The Director’s Cut takes away that smoothness, and it’s just a consistently bumpy ride full of jolts, judders and yelps at the most inappropriate times. It makes it a much harder game to appreciate as a result.
And a much easier game to avoid. Get the 360 version instead.
- It’s Twin Peaks!
- It’s as ambitious as it ever was.
- Umm… the box art is nice.
- It’s a survival horror game!
- It’s Twin Peaks!
- The game isn’t for everyone.
- Especially this one with all its technical imperfections that go alongside the odd design choices.
- Wrong speech, wrong area, massive spoilers alert for new players.
- It’s Twin Peaks!
OVERALL CONCLUSION – When you’re strange, people are strangers… (4 out of 10)
Deadly Premonition: The Director’s Cut is anything but an improvement on the game. Technically poorer, content that perhaps should have remained cut and serious performance issues hamper what is otherwise a bit of a cult classic. There is absolutely no need to subject yourself to a game ported this badly, so if you absolutely must experience this game, get it on the X-Box 360. The cut content won’t be missed, and you’ll enjoy a far less rocky ride throughout. Zach can’t help save this version from an unceremonious demise…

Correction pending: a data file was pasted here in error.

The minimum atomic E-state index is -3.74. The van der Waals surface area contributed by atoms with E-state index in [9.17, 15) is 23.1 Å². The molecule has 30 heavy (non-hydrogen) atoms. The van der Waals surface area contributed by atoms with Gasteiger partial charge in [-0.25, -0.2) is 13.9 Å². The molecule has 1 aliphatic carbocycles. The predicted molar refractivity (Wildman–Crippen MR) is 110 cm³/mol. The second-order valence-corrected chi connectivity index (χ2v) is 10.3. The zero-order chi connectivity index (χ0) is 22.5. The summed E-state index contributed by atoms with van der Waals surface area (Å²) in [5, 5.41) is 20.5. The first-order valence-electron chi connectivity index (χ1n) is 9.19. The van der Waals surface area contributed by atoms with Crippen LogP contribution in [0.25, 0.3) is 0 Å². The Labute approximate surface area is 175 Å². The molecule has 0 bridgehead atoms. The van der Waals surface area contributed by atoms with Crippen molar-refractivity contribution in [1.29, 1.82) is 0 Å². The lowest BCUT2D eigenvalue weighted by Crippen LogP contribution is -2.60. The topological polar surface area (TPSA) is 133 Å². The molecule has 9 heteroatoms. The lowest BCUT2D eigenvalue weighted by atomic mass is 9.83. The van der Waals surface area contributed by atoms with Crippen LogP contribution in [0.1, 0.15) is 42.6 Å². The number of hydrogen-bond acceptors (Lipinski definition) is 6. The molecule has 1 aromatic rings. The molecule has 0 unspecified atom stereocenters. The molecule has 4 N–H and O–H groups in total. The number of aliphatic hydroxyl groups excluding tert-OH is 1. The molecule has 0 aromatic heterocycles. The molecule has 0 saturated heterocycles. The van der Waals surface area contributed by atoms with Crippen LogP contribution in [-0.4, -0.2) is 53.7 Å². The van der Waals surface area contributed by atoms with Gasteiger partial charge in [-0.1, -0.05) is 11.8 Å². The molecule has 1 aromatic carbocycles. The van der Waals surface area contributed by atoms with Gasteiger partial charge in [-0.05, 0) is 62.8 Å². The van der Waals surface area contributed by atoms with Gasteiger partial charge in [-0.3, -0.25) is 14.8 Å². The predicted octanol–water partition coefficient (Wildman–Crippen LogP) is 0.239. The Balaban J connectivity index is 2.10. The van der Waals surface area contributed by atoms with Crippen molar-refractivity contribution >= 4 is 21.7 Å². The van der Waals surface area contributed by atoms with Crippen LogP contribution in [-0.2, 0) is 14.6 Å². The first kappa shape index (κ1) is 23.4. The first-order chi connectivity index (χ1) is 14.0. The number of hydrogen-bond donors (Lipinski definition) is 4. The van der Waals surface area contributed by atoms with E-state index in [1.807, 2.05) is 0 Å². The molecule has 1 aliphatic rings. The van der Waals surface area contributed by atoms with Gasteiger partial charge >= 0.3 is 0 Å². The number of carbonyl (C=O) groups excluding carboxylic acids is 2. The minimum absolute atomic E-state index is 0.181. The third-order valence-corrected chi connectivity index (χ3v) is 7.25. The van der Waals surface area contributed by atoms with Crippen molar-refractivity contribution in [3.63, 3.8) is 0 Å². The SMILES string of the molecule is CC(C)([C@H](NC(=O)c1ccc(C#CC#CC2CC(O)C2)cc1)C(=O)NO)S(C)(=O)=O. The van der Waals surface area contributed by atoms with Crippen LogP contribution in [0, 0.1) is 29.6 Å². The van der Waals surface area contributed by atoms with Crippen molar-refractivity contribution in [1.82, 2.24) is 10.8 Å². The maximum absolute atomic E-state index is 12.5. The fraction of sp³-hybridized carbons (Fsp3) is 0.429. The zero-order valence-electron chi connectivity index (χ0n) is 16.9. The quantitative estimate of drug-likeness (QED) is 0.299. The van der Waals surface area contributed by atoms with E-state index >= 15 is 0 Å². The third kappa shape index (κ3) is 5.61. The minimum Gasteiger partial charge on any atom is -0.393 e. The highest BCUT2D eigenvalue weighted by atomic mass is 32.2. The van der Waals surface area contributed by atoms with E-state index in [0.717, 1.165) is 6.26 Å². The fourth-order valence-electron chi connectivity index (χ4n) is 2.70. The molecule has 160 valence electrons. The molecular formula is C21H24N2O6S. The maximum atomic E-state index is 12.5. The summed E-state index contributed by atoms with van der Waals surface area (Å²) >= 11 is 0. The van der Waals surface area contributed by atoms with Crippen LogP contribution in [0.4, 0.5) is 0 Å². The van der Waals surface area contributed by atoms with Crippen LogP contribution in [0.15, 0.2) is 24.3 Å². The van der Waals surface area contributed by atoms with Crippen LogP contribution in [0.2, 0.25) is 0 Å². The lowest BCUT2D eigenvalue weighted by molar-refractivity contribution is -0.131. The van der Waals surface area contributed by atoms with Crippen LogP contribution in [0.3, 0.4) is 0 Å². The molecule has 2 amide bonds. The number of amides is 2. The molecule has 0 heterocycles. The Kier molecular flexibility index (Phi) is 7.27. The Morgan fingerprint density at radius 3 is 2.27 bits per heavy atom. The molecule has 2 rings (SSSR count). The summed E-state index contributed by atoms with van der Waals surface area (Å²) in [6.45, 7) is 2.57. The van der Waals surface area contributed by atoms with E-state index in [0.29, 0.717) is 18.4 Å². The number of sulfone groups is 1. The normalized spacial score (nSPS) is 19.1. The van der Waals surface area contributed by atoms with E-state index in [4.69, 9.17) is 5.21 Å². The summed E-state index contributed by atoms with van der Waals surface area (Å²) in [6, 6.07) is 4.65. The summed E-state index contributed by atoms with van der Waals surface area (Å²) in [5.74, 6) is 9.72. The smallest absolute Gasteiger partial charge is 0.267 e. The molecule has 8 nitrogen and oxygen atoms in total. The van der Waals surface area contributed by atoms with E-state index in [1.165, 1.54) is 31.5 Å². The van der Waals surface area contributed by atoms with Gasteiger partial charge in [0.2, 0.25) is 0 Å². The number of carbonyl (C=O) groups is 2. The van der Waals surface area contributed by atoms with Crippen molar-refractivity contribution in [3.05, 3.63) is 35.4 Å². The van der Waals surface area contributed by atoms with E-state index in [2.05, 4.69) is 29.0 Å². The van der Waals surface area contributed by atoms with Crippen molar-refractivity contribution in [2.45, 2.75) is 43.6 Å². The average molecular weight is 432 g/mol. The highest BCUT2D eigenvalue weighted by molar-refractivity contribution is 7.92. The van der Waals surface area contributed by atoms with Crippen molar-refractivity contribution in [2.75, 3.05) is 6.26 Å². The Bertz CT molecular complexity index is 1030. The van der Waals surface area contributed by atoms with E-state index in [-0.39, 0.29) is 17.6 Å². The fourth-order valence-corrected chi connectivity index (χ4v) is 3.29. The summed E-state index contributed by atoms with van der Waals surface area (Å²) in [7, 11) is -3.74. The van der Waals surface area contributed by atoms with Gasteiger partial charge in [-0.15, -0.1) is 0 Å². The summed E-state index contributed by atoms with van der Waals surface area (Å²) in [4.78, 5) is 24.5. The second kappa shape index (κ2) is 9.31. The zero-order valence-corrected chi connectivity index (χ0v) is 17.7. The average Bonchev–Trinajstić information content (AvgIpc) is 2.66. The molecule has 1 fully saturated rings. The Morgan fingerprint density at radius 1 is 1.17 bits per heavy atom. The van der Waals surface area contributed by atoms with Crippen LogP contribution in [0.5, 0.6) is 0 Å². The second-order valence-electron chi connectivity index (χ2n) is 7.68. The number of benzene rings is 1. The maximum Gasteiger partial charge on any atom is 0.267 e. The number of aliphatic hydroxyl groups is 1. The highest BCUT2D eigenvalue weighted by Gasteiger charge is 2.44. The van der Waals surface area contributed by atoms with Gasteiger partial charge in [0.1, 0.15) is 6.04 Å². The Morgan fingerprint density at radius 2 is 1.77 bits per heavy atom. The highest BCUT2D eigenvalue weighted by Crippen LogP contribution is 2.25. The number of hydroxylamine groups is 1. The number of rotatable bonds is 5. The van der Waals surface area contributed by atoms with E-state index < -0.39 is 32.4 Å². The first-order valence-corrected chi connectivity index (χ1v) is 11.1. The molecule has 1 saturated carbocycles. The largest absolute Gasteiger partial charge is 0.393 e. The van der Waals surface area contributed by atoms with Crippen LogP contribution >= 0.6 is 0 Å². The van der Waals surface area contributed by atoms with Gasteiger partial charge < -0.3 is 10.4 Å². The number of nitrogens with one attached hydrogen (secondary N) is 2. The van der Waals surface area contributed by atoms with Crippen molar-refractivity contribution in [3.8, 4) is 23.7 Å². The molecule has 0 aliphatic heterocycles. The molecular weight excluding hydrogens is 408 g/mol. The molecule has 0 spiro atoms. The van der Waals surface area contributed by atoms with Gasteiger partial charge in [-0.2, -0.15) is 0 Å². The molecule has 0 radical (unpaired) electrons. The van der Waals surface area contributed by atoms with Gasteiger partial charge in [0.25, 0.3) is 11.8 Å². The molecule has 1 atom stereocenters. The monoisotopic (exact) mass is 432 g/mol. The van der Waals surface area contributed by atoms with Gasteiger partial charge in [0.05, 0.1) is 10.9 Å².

* Image used is a promotional screenshot. No copyright infringement intended.